The primary thrust of exoplanet hunting is to find small, rocky worlds that orbit within their stars' "habitable zones." The habitable zone, also known as the "Goldilocks zone," is the region surrounding a star that is neither too hot nor too cold. At this sweet spot, liquid water may exist on the exoplanet's surface. Where there's water, there's the potential for life.
Credit: David A. Aguilar (CfA)
Usually, exoplanet hunters look for the slight dimming of a star or a star's "wobble" to detect the presence of an exoplanet. However, in the case of Kepler-19c, its presence has been detected by analyzing its gravitational pull on another exoplanet, Kepler-19b. Kepler-19c is therefore the Phantom Menace of the exoplanet world.
Image: A cool world some distance from its st
The habitable zone seems to be the pinnacle of extraterrestrial living. If you're an alien with similar needs to life on Earth, then you'll need liquid water. If your planet exists outside your star's habitable zone, well, you're in trouble. Either your world will be frozen like a block of ice, or boiling like a kettle. But say if your world had the ability to extend your star's habitable zone? There may be some atmospheric factors that might keep water in a comfy liquid state. Even better, if you like deserts, a dry world could even be oddly beneficial.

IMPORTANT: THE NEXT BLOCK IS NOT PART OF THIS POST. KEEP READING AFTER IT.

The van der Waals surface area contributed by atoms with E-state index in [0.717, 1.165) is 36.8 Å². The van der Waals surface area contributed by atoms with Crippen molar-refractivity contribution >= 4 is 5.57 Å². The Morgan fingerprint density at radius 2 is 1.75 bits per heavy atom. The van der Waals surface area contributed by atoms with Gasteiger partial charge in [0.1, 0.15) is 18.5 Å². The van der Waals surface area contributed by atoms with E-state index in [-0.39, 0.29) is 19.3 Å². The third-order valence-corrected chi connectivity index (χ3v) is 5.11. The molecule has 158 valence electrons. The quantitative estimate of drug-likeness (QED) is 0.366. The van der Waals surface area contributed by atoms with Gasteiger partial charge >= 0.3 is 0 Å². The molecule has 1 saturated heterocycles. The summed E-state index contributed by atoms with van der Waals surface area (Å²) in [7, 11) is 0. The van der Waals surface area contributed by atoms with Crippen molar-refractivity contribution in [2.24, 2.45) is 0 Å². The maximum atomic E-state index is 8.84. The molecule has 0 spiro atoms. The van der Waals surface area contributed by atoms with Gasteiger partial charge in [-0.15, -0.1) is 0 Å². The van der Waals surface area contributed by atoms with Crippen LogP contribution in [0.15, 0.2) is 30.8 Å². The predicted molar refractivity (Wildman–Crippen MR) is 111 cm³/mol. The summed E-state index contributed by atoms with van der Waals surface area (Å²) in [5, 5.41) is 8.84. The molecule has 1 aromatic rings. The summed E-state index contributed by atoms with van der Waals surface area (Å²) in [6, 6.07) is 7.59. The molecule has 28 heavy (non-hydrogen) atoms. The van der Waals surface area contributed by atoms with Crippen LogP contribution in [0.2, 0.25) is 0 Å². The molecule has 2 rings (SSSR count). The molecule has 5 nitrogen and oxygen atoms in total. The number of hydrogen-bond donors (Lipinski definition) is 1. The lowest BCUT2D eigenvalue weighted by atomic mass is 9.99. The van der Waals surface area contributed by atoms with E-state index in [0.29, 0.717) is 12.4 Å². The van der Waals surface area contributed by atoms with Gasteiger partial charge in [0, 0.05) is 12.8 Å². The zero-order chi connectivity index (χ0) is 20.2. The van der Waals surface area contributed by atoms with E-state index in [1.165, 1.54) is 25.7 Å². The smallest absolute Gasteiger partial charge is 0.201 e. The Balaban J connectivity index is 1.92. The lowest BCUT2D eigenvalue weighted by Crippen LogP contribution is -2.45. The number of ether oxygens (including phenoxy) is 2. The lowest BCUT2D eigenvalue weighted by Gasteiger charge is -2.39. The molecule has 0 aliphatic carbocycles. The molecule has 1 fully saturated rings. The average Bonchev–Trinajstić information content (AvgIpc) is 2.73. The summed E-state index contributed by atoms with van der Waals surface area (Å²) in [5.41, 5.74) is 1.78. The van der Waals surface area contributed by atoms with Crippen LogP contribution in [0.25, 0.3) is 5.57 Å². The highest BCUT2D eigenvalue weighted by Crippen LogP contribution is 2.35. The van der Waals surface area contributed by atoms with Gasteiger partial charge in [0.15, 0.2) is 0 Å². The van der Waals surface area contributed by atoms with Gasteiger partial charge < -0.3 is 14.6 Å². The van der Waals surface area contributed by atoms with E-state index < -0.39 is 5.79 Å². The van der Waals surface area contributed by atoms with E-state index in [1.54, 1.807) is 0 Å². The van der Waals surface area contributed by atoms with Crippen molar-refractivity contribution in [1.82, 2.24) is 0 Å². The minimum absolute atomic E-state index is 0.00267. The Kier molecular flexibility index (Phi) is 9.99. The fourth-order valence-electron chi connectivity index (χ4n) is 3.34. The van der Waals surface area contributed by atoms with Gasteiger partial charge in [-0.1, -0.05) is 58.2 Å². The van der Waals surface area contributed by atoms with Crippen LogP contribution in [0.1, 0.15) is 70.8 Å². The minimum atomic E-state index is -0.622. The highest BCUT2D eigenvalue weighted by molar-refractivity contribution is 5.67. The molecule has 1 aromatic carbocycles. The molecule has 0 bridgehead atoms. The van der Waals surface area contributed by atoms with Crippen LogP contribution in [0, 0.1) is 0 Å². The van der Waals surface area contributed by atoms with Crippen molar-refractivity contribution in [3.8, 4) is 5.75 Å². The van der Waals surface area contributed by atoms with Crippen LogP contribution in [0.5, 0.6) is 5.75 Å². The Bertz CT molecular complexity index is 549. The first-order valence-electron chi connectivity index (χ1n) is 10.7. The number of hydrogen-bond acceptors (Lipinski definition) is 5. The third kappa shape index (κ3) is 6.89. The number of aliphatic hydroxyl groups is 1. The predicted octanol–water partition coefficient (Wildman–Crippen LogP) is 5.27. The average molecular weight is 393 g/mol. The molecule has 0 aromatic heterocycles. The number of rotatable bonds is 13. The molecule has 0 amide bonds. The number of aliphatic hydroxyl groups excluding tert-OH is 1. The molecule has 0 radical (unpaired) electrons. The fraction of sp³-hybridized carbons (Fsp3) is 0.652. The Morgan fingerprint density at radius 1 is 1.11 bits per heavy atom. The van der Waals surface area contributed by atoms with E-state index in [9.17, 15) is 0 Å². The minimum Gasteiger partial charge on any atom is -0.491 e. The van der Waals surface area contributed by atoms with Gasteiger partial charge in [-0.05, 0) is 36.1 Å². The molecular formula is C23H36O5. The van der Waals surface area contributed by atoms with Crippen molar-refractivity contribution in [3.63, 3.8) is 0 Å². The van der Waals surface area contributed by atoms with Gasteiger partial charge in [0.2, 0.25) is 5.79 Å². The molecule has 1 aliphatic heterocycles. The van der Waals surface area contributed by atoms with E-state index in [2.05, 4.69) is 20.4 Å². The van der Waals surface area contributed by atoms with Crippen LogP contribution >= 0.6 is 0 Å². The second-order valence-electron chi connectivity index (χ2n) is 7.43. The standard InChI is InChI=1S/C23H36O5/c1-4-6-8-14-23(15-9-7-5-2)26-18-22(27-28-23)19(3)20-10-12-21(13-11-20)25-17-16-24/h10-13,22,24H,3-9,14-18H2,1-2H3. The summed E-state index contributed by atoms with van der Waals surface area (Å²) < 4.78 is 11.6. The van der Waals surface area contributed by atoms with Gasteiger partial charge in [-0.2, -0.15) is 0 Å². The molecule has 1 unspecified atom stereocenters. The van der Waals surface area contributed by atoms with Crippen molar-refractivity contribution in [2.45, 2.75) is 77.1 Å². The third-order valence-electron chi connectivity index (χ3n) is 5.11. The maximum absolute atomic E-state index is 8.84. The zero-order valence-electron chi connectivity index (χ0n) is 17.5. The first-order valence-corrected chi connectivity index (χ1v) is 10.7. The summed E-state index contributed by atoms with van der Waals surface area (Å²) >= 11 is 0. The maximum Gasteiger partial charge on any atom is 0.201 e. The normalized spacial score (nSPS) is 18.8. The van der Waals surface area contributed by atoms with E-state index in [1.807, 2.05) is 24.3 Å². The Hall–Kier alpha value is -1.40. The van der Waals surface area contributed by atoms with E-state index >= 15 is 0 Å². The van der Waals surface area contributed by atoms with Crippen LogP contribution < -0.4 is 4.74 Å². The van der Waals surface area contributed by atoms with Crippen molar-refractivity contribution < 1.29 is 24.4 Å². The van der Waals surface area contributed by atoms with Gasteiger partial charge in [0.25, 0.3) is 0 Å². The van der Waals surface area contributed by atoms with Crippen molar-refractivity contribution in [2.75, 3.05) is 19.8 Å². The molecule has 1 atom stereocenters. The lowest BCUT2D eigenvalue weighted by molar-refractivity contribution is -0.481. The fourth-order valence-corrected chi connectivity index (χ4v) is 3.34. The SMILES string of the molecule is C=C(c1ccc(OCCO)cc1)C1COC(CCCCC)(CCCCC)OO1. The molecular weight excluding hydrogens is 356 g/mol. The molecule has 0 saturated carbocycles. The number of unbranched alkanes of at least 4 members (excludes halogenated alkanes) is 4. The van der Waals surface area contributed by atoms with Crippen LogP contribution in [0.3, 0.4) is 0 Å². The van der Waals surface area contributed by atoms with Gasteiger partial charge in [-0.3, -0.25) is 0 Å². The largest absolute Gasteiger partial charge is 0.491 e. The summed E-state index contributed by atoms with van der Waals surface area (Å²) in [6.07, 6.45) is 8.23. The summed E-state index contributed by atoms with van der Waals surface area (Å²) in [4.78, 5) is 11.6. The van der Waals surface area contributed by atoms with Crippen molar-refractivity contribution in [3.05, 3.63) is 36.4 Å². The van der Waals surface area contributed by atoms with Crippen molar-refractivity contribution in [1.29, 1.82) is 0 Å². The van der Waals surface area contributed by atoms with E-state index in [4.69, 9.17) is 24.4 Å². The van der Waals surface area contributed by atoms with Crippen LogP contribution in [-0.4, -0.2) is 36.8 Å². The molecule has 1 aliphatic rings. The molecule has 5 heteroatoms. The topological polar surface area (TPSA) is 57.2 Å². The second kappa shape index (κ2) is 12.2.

Image: A "hot Jupiter" and its two hypothetic
Planets with a global magnetic field, like Earth, have some dazzling interactions with the winds emanating from their stars. The high-energy particles bombard the planet's atmosphere after being channeled by the magnetism. A wonderful auroral lightshow ensues. But say if there's an exoplanet, with a magnetosphere, orbiting really close to its star? Well, stand back! The entire world would become engulfed in a dancing show, 100-1000 times brighter than anything we see on Earth.
Credit: Adrian Mann, <a href="http://www.bisb